It's time the authorities give a detailed account of the way the property taxes levied are being utilised
Property taxes are a suite of taxes levied on land and buildings. Globally two broad systems of calculating property taxes are prevalent. The British system which is based on Ratable Value (RV), and the other system followed in the US, Germany, Austria and Denmark is to base property taxes on the Capital Value (CV) of the property.
Mumbai still follows the RV based system introduced way back in 1888 by the Bombay Municipal Corporation (BMC), calculated as the annual rent that a property fetches or is expected to fetch. The issue of property tax in Mumbai is closely linked with the Maharashtra Rent Control Act of 1999, which has more or less frozen rents to 1940 levels or allowed a maximum hike of five percent effective from 2000.
The existing system offers a cushion to age-old residential as well as commercial properties. For instance, the property tax for a residential property built in 1960 is calculated on the basis of the construction cost in 1960 and the rent it fetches to the landlord. The Rent Control Act does not allow for re-assessment of properties unless altered.
Thus the island city, which is home to old properties mainly in South Mumbai, has to shell out minimal property tax but the same is exorbitantly high in suburbs. Residential property owners in suburbs have been paying more property tax, much more than their friends and counterparts in South Mumbai because properties in suburbs, which are built in the last decade, carry a much higher construction cost and rent.
In an attempt to iron out the big disparity in property taxes in Mumbai, the state government is all set to finalise the levy of property tax on the basis of an alternate system. Switching to the proposed CV system, property tax will be a percentage of the market value of the premises, where market value is the figure set in the Stamp Duty Ready Reckoner. If the BMC shifts to the new system, it is quite mandatory that they revise rates in the Ready Reckoner, as there is a huge gap between rates indicated in the present Reckoner and prevailing capital values. But is it justified to take just the market price as the main criteria for levying taxes?
In New Delhi, the unit-based system of collecting property tax was implemented in 2004. The Delhi government had taken into consideration ten parameters, classifying 1,800 societies into eight categories. Tax liability is calculated based on several factors like covered area of the property, structure and condition of the building, amenities offered, and proximity to the station or market. Incidentally this system has also bagged a United Nations award for progressive taxation.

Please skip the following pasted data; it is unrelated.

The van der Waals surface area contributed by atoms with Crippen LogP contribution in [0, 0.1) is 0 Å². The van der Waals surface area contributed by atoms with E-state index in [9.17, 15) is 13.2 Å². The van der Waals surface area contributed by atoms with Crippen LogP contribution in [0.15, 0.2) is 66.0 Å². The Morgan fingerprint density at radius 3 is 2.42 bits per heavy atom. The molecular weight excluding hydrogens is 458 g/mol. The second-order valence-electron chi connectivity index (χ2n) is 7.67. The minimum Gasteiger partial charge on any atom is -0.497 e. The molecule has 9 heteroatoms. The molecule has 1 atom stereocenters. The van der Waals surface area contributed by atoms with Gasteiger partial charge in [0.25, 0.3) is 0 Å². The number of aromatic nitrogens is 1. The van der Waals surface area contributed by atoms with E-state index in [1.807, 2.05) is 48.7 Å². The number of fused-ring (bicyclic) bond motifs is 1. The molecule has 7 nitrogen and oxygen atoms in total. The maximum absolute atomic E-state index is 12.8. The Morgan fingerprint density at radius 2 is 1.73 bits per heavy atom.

Recently, some articles have mentioned that despite the real estate boom, the BMC has not benefited. Taxes are not collected for the benefit of any institution but for the upkeep and development of the city. It is justified when Singapore or any developed city charges such property taxes, they do deploy the funds back into the city. "Property taxes should be not be increased but balanced." What I mean by this is, if they plan to revise and have fair property taxes charged to South Mumbai locations they should then decrease the heavy taxes in suburbs. If they plan to continue charging heavy taxes, as tax paying citizens, we would want to know every detail "for what are we paying"? A detailed road map and plan should be made available for public awareness.
In our office lane there are no walking pavements or footpaths, so every pedestrian is walking on the road. This is a newly developed location with no planning from the Municipal Corporation. It is almost planned as if everyone is going to be in a vehicle and there will be no pedestrian. What do you think will happen when people are trying to walk and drive on the same path? But when it comes to collecting revenue and taxes they have no qualms in staking claims as high as Rs. 6 per sq.ft per month for our 3600 sq.ft office (charged on super built up area) which brings it to almost Rs.21,600 a month for just the property tax. The entire layout in the region opposite Laxmi Industrial Estate and Fame Adlabs has private roads, where the BMC claims that it is not their responsibility for maintenance, then why don't they reduce the taxes on pro-rata basis? Why are we paying taxes on par with someone else having a municipal road?
I think it is about time as tax payers we got accountability. Considering the influx the city has, and keeps adding every day, I think the Municipal Corporation is doing a good job but there seems to be an obvious divide in the suburbs, in the upkeep and planning. The state government has recently proposed to establish an independent body under the BMC to manage private and public water supply, and construction and maintenance of drains. In my modest opinion, this could easily be handled by MMRDA, which seems to be solely on a collection spree from revenue raised through sale of land in various locations. I think if part of those funds were deployed back to the city- since it does belong to the city and not the state government, it could lessen the property tax burden.